Containers hovering through low-pressure tubes between the port of Hamburg and transfer points located in the hinterland. Sounds like SciFi but could become reality in the coming decade. It would be a pioneering and ground-breaking project like no other before revolutionizing the world of freight transportation.
In a Memorandum of Understanding (MoU) inked by Germany’s leading terminal operator Hamburger Hafen and Logistik AG (HHLA) and Los Angeles, California-based Hyperloop Transportation Technology
(HTT), both companies emphasize their determination to operate the first Hyperloop capsules carrying steel boxes between the port of Hamburg and its hinterland.
“We are in advanced contract negotiations with HTT to build a joint venture aimed at going ahead with the Hyperloop plans and to address numerous technical, legal and financial issues that have to be clarified as a precondition for realizing the venture,” HHLA’s head of communications Hans-Joerg Heims confirmed the current status to CargoForwarder Global.
Describing the working atmosphere of these meetings he spoke of “intensive and constructive discussions,” held in a “topic-oriented manner,” and “focused on achieving a positive outcome.”
Hurdles appear surmountable
However, until a final deal is inked clearing the way for the first capsule transporting steel boxes, smoothly riding on a frictionless magnetic cushion through the low-pressure environment of a tube, both companies still face a bumpy road ahead. This is because the “preconditions” the HHLA manager speaks of are numerous. For instance, it needs a new concept enabling fully automated, fast and efficient loading/unloading processes to get the containers on board the vehicles and out again at the transfer points. The cabins, originally shaped for carrying passengers, have to undergo a complete redesign for carrying large and heavy ocean freight containers. Besides the design changes the system requires numerous technical adaptions. For the technical side of this project the Hyperloop crew is ultimately responsible for.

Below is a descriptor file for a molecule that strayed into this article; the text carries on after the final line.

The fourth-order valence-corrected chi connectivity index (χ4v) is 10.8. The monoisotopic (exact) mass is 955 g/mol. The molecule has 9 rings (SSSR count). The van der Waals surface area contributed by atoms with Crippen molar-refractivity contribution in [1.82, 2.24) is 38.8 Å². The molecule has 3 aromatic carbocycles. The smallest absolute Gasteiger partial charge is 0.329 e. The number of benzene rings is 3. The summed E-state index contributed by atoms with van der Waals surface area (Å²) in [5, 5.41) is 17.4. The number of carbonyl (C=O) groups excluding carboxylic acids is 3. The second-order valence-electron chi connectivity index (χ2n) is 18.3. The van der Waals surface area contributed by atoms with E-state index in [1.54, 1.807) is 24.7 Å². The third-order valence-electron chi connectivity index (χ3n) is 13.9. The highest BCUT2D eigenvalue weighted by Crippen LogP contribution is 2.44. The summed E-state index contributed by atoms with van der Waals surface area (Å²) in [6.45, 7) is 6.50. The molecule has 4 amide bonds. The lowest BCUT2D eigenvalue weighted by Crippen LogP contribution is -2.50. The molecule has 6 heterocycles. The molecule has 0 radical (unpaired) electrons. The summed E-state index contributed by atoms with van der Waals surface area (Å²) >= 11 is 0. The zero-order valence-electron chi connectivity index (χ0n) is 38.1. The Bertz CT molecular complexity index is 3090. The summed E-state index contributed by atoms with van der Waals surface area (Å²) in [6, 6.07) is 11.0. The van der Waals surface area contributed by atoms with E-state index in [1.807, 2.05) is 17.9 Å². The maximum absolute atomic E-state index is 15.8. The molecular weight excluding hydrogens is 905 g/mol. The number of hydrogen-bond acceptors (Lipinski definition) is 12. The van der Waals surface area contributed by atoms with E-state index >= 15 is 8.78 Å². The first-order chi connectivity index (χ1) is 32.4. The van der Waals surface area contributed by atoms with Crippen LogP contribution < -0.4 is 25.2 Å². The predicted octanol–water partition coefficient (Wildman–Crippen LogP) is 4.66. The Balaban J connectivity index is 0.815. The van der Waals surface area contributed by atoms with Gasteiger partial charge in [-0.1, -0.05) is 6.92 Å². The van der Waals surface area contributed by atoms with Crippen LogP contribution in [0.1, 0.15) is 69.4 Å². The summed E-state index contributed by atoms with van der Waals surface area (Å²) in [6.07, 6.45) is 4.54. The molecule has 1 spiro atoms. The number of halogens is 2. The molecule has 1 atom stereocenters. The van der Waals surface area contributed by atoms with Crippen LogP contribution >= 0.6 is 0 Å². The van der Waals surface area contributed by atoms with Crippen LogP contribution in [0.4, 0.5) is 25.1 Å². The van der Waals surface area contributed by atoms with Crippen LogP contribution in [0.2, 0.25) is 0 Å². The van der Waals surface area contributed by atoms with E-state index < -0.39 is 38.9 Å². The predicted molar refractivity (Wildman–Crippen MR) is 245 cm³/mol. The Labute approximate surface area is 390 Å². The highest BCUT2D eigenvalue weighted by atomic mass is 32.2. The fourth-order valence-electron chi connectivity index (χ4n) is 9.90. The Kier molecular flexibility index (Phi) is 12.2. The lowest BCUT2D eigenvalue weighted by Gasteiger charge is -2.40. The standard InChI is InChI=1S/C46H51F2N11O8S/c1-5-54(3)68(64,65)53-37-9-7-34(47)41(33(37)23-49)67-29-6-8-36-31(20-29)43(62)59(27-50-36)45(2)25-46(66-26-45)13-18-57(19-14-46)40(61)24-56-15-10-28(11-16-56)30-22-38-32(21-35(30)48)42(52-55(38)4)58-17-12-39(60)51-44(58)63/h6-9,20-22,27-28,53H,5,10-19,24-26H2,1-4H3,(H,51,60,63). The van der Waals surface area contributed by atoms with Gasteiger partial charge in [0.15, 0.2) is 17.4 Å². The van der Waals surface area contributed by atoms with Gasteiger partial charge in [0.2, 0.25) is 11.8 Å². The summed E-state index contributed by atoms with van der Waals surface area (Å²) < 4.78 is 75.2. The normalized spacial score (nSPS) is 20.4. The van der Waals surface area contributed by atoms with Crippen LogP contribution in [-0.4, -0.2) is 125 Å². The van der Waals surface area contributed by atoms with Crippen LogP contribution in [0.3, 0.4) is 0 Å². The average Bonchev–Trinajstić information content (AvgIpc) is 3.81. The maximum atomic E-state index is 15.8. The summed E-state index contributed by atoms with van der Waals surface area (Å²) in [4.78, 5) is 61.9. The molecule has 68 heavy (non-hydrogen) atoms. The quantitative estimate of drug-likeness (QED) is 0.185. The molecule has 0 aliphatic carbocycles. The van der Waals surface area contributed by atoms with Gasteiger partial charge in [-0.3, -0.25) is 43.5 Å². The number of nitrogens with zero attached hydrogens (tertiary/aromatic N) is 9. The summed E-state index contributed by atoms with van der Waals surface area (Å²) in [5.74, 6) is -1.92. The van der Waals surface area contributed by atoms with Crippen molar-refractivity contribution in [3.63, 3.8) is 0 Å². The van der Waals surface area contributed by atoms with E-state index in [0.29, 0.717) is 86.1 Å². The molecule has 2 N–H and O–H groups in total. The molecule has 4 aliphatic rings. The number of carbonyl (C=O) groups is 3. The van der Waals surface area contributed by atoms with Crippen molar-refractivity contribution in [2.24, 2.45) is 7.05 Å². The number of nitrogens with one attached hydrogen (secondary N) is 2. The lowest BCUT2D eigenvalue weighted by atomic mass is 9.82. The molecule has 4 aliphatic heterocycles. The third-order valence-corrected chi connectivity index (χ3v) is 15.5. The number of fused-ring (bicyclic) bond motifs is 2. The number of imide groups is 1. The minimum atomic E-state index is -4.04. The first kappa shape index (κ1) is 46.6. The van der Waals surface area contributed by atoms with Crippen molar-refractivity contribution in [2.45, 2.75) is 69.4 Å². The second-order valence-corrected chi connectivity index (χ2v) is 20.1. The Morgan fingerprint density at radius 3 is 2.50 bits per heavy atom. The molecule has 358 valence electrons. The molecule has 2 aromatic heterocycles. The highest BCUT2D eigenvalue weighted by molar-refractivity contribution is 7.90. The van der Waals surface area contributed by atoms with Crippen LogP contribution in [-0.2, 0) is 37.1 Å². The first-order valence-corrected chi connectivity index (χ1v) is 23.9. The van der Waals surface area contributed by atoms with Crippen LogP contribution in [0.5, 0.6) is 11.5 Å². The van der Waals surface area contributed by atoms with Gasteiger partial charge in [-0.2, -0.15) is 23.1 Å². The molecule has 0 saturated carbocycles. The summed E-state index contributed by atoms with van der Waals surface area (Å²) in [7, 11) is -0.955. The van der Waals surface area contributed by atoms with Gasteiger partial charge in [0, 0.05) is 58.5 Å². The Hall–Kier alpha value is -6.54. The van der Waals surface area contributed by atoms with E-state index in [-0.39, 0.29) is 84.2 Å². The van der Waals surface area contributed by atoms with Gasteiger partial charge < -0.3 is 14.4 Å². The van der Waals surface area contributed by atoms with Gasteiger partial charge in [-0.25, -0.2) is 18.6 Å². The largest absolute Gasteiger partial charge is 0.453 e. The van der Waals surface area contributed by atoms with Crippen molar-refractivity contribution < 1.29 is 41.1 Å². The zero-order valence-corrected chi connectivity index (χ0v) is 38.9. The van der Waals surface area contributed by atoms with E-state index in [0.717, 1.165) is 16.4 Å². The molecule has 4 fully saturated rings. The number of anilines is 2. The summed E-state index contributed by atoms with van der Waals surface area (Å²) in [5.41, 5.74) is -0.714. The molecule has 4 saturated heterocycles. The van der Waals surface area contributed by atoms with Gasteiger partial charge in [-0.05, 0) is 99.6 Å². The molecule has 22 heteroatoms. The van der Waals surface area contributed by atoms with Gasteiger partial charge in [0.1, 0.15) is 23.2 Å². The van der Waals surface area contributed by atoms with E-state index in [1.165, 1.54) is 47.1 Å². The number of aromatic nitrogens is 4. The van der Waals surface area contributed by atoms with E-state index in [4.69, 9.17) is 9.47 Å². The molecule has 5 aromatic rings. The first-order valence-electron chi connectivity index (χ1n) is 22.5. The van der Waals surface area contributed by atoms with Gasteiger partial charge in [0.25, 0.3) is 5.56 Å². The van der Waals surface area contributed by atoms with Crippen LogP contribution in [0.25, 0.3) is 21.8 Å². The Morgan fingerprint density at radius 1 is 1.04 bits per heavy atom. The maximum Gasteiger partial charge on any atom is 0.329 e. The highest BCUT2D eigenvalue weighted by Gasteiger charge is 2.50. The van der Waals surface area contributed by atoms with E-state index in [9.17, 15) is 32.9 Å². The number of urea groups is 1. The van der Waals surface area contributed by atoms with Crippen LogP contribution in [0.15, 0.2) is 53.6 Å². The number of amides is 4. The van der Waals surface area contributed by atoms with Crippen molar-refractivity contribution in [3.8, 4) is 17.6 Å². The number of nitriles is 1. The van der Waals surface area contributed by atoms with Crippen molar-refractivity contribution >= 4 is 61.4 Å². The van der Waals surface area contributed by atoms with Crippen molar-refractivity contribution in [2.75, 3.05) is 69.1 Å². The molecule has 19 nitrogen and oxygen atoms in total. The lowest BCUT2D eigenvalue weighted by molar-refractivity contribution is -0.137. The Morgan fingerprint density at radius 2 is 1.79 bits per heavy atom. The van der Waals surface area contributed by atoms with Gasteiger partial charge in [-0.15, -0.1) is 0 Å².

Together, both players have to decide if the airless tubes should be mounted on stilts along or above today’s highways connecting the harbor with the hinterland or – optionally – be constructed below ground. It can be presumed that at the end it depends on financing to determine which of the two solutions will get the okay.
Finally, speaker Heims reminds that the entire project has to undergo a planning approval process. A legal requirement that often is arduous, lengthy and whose final outcome before being fully watertight is unpredictable until the last minute, evidenced often enough by similar schemes.
Nevertheless, it’s worth driving the plans forward fast because once containers are transported in Hyperloop capsules from the quayside to consolidation centers outside the city, this way replacing trucks, it would surely ease the permanent traffic jams at Hamburg harbor. Also, it could become a model case and thus door opener for similar schemes, Herr Heims emphasized.
Driving force for Industry 4.0
Turning to politics, it can be assumed that the intended Hyperloop-HHLA joint venture plans are supported by Hamburg’s coalition of Reds and Greens. Not only because the city owns a majority interest in the terminal operator but also because it fits nicely with HHLA’s digital strategy to become an engine for technological change.
When we asked Mr Heims about the timeframe set by the initiators for realizing their ambitious Hyperloop aims, he said that this is a million-euro question. It depends on a multitude of factors, making a precise roadmap unpredictable from the vantage point of the present.
Therefore, it seems that until day X a lot of water will still flow down the Elbe river.